This is a guest post by my friend, Arlene Pellicane. I think you’ll enjoy it!
His comment caught me off-guard.
Since I was speaking at a youth conference about teens and technology, I figured the dad waiting to speak with me wanted to talk about his crazy texting teenager.
But he didn’t come to talk about his daughter. He came to talk about his wife.
You see, this man was a father of three who had a wonderful wife except for one little area. She was addicted to Twitter.
It began innocently enough. His wife was involved in women’s ministry. She would notice someone in need and send them an encouraging tweet during the week. The recipient of the tweet was so touched that Nancy began sending messages to more women in the church to encourage them. Before she knew it, she was constantly communicating with friends on social media.
Being digitally connected became a part of her life and she didn’t know how to stop.
On date nights, she would sit with her husband at dinner, phone in hand. She would reply to tweets and send tweets about the restaurant. During commutes, at home, at play – one thing was constant. Her connection to her phone at all times.
The man’s friends started calling his wife the “Twitter Queen” and that wasn’t meant as a compliment as you can imagine.
This husband and wife aren’t the only ones struggling with the intrusion of technology into our relationships. Parents are glued to their phones while they walk their kids from the parking lot to the school yard. At home, moms or dads constantly face screens, whether it’s a computer, tablet, television, or phone.
We’re busy checking emails, social media, stock prices, daily news, and text messages. Headlines grab our attention while our kids or spouses go unnoticed.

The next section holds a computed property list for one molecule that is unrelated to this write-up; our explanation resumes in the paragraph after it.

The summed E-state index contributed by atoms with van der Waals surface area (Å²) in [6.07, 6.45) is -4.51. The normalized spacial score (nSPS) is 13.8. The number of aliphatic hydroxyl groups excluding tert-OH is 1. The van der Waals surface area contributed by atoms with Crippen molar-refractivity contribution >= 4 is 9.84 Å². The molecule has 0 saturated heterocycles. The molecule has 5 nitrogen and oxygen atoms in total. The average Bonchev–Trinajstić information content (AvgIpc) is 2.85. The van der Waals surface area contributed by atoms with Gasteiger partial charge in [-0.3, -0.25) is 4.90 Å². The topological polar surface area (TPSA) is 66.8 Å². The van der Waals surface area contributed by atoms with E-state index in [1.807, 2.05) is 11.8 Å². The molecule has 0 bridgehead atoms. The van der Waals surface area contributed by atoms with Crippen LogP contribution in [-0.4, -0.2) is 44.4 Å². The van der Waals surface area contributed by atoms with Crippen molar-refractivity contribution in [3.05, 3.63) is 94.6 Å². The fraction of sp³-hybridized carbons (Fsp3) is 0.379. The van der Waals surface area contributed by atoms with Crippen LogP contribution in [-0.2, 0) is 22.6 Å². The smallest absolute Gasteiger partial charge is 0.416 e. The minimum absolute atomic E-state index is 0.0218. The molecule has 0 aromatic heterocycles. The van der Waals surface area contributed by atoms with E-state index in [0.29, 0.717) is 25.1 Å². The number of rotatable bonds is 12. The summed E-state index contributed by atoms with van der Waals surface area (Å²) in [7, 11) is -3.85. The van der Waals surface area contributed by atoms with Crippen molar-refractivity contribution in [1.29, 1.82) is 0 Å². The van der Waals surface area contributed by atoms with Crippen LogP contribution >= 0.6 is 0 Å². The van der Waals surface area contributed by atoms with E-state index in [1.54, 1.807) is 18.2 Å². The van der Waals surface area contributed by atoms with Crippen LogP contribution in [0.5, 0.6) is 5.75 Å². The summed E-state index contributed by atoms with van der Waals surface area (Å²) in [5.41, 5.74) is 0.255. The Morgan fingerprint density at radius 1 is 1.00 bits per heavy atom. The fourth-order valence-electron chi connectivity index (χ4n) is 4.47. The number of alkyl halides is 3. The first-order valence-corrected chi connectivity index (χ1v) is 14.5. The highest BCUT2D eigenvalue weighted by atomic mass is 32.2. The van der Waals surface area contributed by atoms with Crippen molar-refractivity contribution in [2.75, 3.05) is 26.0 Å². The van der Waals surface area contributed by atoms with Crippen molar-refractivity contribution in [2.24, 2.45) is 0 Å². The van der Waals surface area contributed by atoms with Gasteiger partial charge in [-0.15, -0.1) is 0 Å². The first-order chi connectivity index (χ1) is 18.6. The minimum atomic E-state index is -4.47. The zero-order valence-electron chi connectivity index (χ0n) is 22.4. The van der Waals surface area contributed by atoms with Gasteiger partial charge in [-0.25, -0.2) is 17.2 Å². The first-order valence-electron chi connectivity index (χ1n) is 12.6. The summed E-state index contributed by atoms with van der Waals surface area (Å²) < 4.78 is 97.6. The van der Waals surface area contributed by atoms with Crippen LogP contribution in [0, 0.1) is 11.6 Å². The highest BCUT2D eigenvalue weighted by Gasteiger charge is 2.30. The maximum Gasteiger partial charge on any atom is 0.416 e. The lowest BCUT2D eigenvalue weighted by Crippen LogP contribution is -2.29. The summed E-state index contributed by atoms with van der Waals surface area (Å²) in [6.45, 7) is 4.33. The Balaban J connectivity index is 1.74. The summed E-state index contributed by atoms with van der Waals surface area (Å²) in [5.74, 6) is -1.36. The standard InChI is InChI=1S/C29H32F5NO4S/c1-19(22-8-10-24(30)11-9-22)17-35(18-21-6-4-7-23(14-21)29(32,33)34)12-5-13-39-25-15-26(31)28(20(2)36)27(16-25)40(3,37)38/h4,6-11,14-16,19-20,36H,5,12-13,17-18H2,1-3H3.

No child wants to compete with screens for their parents’ attention nor should they have to. Yet adults are becoming increasingly dependent on their devices, causing communication to erode with their children. Kids don’t need constant attention from their parents, but they do need the assurance that they rank above the noise of the screen world.
Here’s a great video from Gary Chapman on the issue of raising relational kids in a screen-driven world.
So before you scroll through posts on social media, ask yourself a few questions:
Am I wasting time on social media?
Do the people in my family have my full attention or am I distracted by social media?
Is there anything I need to change to make sure I don’t end up like the “Twitter Queen?”
Arlene Pellicane is a speaker and author of Growing Up Social: Raising Relational Kids in a Screen-Driven World (co-authored with Gary Chapman), 31 Days to a Happy Husband, and 31 Days to Becoming a Happy Wife.
Arlene has been featured on the Today Show, Fox & Friends, Family Life Today, K-LOVE, The Better Show, The 700 Club, Turning Point with Dr. David Jeremiah, and TLC’s Home Made Simple.
Arlene earned her BA from Biola University and her Masters in Journalism from Regent University. She lives in San Diego with her husband James and three children.